To streamline operations, improve profits and satisfy customers, dealers look to vendors for innovation that can put them ahead of the competition. But when it comes to retaining a dealer's business over the long haul, a personal touch goes a long way.
Dealers want partners who have done their homework about the dealership they're pitching and who are transparent about pricing and results. And dealers appreciate face time -- whether it's for an initial product pitch or part of a regular schedule.
Quarterly visits can assure dealers that their vendors care about their stores' operations, even as they demonstrate how instrumental the vendor product is in that success.
"I call that the 'boots-on-the-ground' approach," says Jeff Proctor, managing partner at Metro Honda in Montclair, Calif. "There's a lot of great technology companies out there that don't really understand what dealers need to drive their business."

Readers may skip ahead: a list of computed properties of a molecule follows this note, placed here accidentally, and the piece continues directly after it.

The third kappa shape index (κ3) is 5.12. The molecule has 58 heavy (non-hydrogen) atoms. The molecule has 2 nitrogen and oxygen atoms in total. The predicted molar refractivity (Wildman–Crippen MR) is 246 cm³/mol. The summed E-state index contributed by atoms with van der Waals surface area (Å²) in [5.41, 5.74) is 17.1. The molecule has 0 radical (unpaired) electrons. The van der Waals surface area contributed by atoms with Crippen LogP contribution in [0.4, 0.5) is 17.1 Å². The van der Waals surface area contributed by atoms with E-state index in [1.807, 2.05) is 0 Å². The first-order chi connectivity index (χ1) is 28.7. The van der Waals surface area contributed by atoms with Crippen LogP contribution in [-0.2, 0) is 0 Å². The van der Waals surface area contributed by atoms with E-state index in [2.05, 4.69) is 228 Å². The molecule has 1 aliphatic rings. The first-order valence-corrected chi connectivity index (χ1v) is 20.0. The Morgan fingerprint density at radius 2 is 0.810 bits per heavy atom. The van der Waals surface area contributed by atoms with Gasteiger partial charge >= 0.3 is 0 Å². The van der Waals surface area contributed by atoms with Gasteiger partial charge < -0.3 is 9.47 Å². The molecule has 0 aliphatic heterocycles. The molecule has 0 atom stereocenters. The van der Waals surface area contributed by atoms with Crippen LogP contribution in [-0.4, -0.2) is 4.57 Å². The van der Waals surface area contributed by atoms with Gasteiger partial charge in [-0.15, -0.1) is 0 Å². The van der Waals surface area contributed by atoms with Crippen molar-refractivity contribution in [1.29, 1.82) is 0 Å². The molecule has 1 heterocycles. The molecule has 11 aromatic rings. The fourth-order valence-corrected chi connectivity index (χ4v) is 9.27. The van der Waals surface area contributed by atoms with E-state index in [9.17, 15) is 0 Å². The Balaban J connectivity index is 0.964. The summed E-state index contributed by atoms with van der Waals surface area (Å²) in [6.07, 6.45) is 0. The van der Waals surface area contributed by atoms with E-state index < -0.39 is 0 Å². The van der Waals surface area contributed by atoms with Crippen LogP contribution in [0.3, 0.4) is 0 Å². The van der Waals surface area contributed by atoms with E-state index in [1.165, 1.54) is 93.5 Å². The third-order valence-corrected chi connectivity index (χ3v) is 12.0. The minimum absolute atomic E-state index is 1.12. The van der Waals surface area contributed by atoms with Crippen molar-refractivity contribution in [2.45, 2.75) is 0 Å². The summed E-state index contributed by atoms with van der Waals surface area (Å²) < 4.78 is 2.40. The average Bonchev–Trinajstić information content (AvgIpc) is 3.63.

Vendors willing to help dealerships implement their products -- and provide important training and guidance -- are likely to create long-term client relationships.
Dealers who call or email their vendors also expect accountability. Consistently failing to answer dealers' calls is a sure way to stop the phone from ringing at all. After all, going to market with new technology requires proper training and consistent support from the vendor.
Vendors that follow up with their customers and visit the stores whenever possible are proving their commitment to their clients and are more likely to have staying power in the marketplace. If they listen to dealer feedback about problems with a product or service and respond by innovating and solving problems, vendors will do more than stay afloat.